Sleep duration

Sleep duration: Cracking the genetic code of your sleep

BioCertica Content Team

Did you know that your genetics can influence whether you are a night owl or an early bird? Your DNA may hold the secret to your sleep duration! Studies suggest that genes may inherit 10 to 40 percent of the variation in sleep duration.

Sleep is equally essential for all of us. Yet, some require more sleep than others. Your DNA might hold the key to why not everyone needs or can cope with the same amount of sleep. 

How much sleep do we need?

The average amount of sleep an adult needs per night is between 7 and 9 hours. However, it is not set in stone. Some cope well with regularly getting less than 7 hours of sleep per night. Others need 9 hours per night to function properly.

Needing more or less sleep than the average person (assuming good health) can be attributed to our genes and subsequent physiology differ. Our bodies aren’t all the same; thus, our physical needs, including sleep, are different. 

Improve the quality of your sleep

The amount and quality of sleep we get are crucial for optimal physical and mental functioning and overall health. If you feel you are getting enough hours of sleep but do not rest well enough, there are a couple of things you can do to try and improve the quality of your sleep:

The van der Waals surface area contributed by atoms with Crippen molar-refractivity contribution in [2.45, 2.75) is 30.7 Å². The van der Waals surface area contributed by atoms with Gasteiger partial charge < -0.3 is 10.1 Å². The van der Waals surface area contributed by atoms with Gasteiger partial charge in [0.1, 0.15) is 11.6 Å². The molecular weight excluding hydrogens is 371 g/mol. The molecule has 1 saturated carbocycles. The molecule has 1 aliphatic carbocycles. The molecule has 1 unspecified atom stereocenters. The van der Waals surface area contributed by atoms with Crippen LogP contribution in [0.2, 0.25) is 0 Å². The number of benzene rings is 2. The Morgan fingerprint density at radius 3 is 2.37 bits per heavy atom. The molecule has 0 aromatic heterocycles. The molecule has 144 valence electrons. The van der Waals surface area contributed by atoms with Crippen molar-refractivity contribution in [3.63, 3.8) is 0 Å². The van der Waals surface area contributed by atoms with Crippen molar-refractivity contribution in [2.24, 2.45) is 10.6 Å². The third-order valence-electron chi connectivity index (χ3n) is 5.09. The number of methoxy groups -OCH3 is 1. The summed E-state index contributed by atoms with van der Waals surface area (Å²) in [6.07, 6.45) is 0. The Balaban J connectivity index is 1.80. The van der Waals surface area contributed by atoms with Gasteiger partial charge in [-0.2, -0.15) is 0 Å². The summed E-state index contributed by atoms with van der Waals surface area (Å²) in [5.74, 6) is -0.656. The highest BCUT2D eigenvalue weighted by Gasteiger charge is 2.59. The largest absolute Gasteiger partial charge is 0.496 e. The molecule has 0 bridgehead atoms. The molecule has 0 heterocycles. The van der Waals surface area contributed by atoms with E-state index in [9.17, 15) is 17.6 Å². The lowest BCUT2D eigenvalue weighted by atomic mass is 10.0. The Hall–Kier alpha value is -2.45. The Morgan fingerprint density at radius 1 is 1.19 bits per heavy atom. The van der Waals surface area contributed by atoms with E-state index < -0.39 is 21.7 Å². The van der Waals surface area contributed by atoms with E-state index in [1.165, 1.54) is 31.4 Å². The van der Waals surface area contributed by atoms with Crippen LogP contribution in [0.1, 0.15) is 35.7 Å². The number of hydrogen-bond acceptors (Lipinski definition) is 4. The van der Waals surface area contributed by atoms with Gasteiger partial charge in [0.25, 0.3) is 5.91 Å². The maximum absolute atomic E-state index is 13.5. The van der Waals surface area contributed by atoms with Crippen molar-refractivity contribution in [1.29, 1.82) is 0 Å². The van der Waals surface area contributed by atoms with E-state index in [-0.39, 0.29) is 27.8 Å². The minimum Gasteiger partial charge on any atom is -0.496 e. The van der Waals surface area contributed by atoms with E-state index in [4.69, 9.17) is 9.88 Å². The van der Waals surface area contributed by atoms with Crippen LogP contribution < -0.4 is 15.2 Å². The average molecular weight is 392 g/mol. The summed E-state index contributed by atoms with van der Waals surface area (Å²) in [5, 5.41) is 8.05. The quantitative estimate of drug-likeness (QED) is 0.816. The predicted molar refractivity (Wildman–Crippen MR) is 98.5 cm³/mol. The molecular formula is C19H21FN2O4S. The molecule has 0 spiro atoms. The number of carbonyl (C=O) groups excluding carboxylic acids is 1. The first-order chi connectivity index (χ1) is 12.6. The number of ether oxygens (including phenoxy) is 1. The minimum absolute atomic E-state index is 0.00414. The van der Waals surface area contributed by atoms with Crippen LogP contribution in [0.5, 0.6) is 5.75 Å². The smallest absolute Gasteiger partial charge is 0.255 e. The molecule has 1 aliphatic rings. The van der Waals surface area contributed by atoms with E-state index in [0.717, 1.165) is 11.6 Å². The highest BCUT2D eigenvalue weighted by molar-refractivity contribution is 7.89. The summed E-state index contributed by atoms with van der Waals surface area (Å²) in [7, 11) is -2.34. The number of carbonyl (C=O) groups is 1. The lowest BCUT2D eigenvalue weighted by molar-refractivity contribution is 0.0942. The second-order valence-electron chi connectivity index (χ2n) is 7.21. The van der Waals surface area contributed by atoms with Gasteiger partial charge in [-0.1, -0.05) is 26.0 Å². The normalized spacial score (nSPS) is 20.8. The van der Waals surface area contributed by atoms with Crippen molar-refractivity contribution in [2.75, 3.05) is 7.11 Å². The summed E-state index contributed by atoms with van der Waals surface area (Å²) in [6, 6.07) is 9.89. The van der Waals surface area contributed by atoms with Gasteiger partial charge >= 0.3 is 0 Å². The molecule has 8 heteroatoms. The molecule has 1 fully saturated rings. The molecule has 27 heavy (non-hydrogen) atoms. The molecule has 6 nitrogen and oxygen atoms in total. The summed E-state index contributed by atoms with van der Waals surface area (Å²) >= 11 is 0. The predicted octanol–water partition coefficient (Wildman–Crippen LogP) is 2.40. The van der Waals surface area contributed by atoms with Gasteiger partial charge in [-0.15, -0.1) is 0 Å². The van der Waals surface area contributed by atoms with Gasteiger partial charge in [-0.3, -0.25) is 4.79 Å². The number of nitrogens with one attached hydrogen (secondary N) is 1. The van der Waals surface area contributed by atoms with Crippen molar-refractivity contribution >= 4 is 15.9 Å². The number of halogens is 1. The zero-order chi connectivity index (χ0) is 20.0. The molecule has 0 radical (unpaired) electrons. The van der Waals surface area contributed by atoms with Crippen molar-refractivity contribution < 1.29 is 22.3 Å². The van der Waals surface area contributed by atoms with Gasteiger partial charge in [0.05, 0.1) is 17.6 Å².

• Try to go to bed at the same time every night - routine makes a big difference.
  • Limit your consumption of caffeine and alcohol, especially in the few hours before you go to bed.
  • Make your room as dark, comfortable, cool, and quiet as possible. Decent ventilation is also essential.
  • Put away all your screens at least one hour before bedtime - the blue light messes with your circadian rhythm and hormones.
  • Don’t eat a too big meal before bedtime.
  • Ensure you are getting enough physical activity. 

Danger of not sleeping enough

Although the modern-day norm is to cut back on sleep due to too many other demands, this can have multiple detrimental effects, particularly in the long term. Getting too little sleep has been linked with the risk of many chronic diseases and disorders. 

Not sleeping enough increases the chances of obesity, depression, cardiovascular diseases, type 2 diabetes, poor cognitive and physical performance, and may even lead to accidents that may cause disability. 

If your sleep quality is good and you get adequate sleep but still struggle with fatigue, you should visit your doctor. Many factors contribute to our energy levels. 

Knowing how much sleep you get per night based on your genetics is a good starting point for evaluating what may need attention first if you struggle with lethargy. If you want to find your genetic predisposition for sleep duration, you can try out our DNA mindfullness package.

Written by: Jan Vorster M.Eng (Biomedical), B.Eng (Mechanical) 



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